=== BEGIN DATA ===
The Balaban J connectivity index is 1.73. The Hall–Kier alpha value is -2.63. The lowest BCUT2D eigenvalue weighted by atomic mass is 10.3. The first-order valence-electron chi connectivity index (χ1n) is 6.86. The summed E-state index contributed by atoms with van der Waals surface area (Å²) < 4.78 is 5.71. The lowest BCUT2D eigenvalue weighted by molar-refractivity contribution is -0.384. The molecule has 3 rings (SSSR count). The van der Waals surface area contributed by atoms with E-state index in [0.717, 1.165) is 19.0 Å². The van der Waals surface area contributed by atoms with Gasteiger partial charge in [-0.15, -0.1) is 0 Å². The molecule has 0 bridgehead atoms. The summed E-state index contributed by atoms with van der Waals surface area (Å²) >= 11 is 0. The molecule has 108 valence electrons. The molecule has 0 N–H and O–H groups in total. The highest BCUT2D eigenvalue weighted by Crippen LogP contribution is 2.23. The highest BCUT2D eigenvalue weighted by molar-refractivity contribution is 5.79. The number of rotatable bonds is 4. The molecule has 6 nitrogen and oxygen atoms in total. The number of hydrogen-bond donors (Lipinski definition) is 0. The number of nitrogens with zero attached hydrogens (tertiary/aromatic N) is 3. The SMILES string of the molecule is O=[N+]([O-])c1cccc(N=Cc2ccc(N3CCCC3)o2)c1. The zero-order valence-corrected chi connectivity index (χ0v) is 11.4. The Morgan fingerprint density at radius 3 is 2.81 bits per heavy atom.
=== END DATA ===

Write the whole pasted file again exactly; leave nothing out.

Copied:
The Balaban J connectivity index is 1.73. The Hall–Kier alpha value is -2.63. The lowest BCUT2D eigenvalue weighted by atomic mass is 10.3. The first-order valence-electron chi connectivity index (χ1n) is 6.86. The summed E-state index contributed by atoms with van der Waals surface area (Å²) < 4.78 is 5.71. The lowest BCUT2D eigenvalue weighted by molar-refractivity contribution is -0.384. The molecule has 3 rings (SSSR count). The van der Waals surface area contributed by atoms with E-state index in [0.717, 1.165) is 19.0 Å². The van der Waals surface area contributed by atoms with Gasteiger partial charge in [-0.15, -0.1) is 0 Å². The molecule has 0 bridgehead atoms. The summed E-state index contributed by atoms with van der Waals surface area (Å²) >= 11 is 0. The molecule has 108 valence electrons. The molecule has 0 N–H and O–H groups in total. The highest BCUT2D eigenvalue weighted by Crippen LogP contribution is 2.23. The highest BCUT2D eigenvalue weighted by molar-refractivity contribution is 5.79. The number of rotatable bonds is 4. The molecule has 6 nitrogen and oxygen atoms in total. The number of hydrogen-bond donors (Lipinski definition) is 0. The number of nitrogens with zero attached hydrogens (tertiary/aromatic N) is 3. The SMILES string of the molecule is O=[N+]([O-])c1cccc(N=Cc2ccc(N3CCCC3)o2)c1. The zero-order valence-corrected chi connectivity index (χ0v) is 11.4. The Morgan fingerprint density at radius 3 is 2.81 bits per heavy atom.